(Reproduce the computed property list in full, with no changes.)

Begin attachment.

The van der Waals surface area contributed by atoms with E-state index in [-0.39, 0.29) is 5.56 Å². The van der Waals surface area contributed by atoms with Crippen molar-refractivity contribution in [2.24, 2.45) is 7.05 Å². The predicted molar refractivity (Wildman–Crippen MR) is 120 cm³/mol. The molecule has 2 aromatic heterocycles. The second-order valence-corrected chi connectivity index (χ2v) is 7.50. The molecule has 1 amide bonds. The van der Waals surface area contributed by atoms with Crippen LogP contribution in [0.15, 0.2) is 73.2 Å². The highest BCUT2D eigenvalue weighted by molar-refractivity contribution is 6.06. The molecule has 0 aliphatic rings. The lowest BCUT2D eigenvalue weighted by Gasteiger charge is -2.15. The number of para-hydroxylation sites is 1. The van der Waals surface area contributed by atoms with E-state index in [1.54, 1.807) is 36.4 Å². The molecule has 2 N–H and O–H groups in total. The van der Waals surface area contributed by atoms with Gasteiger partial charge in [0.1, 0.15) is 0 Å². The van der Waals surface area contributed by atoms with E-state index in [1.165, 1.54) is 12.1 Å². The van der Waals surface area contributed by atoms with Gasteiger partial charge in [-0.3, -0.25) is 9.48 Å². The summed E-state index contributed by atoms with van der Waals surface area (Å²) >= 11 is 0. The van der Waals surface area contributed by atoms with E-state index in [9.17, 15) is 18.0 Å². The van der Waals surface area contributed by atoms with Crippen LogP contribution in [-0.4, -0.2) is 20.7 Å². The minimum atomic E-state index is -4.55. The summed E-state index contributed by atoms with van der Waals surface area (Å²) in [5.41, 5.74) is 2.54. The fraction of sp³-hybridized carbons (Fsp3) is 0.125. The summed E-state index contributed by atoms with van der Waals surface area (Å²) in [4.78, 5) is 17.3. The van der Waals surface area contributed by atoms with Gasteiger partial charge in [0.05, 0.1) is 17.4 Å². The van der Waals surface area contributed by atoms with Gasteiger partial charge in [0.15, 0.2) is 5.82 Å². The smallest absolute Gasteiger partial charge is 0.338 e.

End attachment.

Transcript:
The van der Waals surface area contributed by atoms with E-state index in [-0.39, 0.29) is 5.56 Å². The van der Waals surface area contributed by atoms with Crippen molar-refractivity contribution in [2.24, 2.45) is 7.05 Å². The predicted molar refractivity (Wildman–Crippen MR) is 120 cm³/mol. The molecule has 2 aromatic heterocycles. The second-order valence-corrected chi connectivity index (χ2v) is 7.50. The molecule has 1 amide bonds. The van der Waals surface area contributed by atoms with Crippen LogP contribution in [0.15, 0.2) is 73.2 Å². The highest BCUT2D eigenvalue weighted by molar-refractivity contribution is 6.06. The molecule has 0 aliphatic rings. The lowest BCUT2D eigenvalue weighted by Gasteiger charge is -2.15. The number of para-hydroxylation sites is 1. The van der Waals surface area contributed by atoms with E-state index in [1.54, 1.807) is 36.4 Å². The molecule has 2 N–H and O–H groups in total. The van der Waals surface area contributed by atoms with Gasteiger partial charge in [0.1, 0.15) is 0 Å². The van der Waals surface area contributed by atoms with E-state index in [1.165, 1.54) is 12.1 Å². The van der Waals surface area contributed by atoms with Gasteiger partial charge in [-0.3, -0.25) is 9.48 Å². The summed E-state index contributed by atoms with van der Waals surface area (Å²) >= 11 is 0. The van der Waals surface area contributed by atoms with E-state index in [9.17, 15) is 18.0 Å². The van der Waals surface area contributed by atoms with Crippen LogP contribution in [-0.4, -0.2) is 20.7 Å². The minimum atomic E-state index is -4.55. The summed E-state index contributed by atoms with van der Waals surface area (Å²) in [5.41, 5.74) is 2.54. The fraction of sp³-hybridized carbons (Fsp3) is 0.125. The summed E-state index contributed by atoms with van der Waals surface area (Å²) in [4.78, 5) is 17.3. The van der Waals surface area contributed by atoms with Gasteiger partial charge in [0.05, 0.1) is 17.4 Å². The van der Waals surface area contributed by atoms with Gasteiger partial charge in [0.15, 0.2) is 5.82 Å². The smallest absolute Gasteiger partial charge is 0.338 e.